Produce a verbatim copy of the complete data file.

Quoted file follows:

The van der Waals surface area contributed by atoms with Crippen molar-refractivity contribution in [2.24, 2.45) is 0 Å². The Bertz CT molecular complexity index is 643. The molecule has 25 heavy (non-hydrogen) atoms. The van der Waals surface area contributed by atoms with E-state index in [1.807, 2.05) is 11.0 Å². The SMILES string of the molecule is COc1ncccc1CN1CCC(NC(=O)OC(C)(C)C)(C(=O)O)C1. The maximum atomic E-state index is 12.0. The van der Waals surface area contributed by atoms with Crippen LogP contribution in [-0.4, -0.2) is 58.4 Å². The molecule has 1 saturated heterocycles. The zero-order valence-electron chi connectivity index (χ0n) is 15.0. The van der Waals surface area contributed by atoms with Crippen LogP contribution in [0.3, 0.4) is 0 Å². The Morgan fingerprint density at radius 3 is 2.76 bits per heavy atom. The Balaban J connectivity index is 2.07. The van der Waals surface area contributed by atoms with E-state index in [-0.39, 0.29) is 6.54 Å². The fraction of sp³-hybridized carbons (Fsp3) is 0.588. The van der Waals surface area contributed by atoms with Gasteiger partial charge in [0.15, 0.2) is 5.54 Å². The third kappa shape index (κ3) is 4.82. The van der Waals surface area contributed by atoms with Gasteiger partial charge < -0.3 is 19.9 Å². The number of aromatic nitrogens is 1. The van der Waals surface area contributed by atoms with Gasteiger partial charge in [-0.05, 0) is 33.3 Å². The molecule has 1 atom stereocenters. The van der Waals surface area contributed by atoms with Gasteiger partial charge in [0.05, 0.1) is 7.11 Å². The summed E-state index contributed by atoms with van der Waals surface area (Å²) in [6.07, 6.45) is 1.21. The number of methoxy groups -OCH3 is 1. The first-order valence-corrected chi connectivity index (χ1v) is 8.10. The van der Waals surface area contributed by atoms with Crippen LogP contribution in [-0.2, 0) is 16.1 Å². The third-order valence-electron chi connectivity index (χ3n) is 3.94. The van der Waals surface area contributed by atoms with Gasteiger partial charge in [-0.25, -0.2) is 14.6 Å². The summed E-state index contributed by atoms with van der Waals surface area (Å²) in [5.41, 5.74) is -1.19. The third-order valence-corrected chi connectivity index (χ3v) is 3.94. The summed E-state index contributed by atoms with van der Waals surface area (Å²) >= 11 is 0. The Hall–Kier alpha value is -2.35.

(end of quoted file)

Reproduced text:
The van der Waals surface area contributed by atoms with Crippen molar-refractivity contribution in [2.24, 2.45) is 0 Å². The Bertz CT molecular complexity index is 643. The molecule has 25 heavy (non-hydrogen) atoms. The van der Waals surface area contributed by atoms with E-state index in [1.807, 2.05) is 11.0 Å². The SMILES string of the molecule is COc1ncccc1CN1CCC(NC(=O)OC(C)(C)C)(C(=O)O)C1. The maximum atomic E-state index is 12.0. The van der Waals surface area contributed by atoms with Crippen LogP contribution in [-0.4, -0.2) is 58.4 Å². The molecule has 1 saturated heterocycles. The zero-order valence-electron chi connectivity index (χ0n) is 15.0. The van der Waals surface area contributed by atoms with Crippen LogP contribution in [0.3, 0.4) is 0 Å². The Morgan fingerprint density at radius 3 is 2.76 bits per heavy atom. The Balaban J connectivity index is 2.07. The van der Waals surface area contributed by atoms with E-state index in [-0.39, 0.29) is 6.54 Å². The fraction of sp³-hybridized carbons (Fsp3) is 0.588. The van der Waals surface area contributed by atoms with Gasteiger partial charge in [0.15, 0.2) is 5.54 Å². The third kappa shape index (κ3) is 4.82. The van der Waals surface area contributed by atoms with Gasteiger partial charge < -0.3 is 19.9 Å². The number of aromatic nitrogens is 1. The van der Waals surface area contributed by atoms with Gasteiger partial charge in [-0.05, 0) is 33.3 Å². The molecule has 1 atom stereocenters. The van der Waals surface area contributed by atoms with Gasteiger partial charge in [0.05, 0.1) is 7.11 Å². The summed E-state index contributed by atoms with van der Waals surface area (Å²) in [6.07, 6.45) is 1.21. The number of methoxy groups -OCH3 is 1. The first-order valence-corrected chi connectivity index (χ1v) is 8.10. The van der Waals surface area contributed by atoms with Crippen LogP contribution in [-0.2, 0) is 16.1 Å². The third-order valence-electron chi connectivity index (χ3n) is 3.94. The van der Waals surface area contributed by atoms with Gasteiger partial charge in [-0.25, -0.2) is 14.6 Å². The summed E-state index contributed by atoms with van der Waals surface area (Å²) in [5.41, 5.74) is -1.19. The third-order valence-corrected chi connectivity index (χ3v) is 3.94. The summed E-state index contributed by atoms with van der Waals surface area (Å²) >= 11 is 0. The Hall–Kier alpha value is -2.35.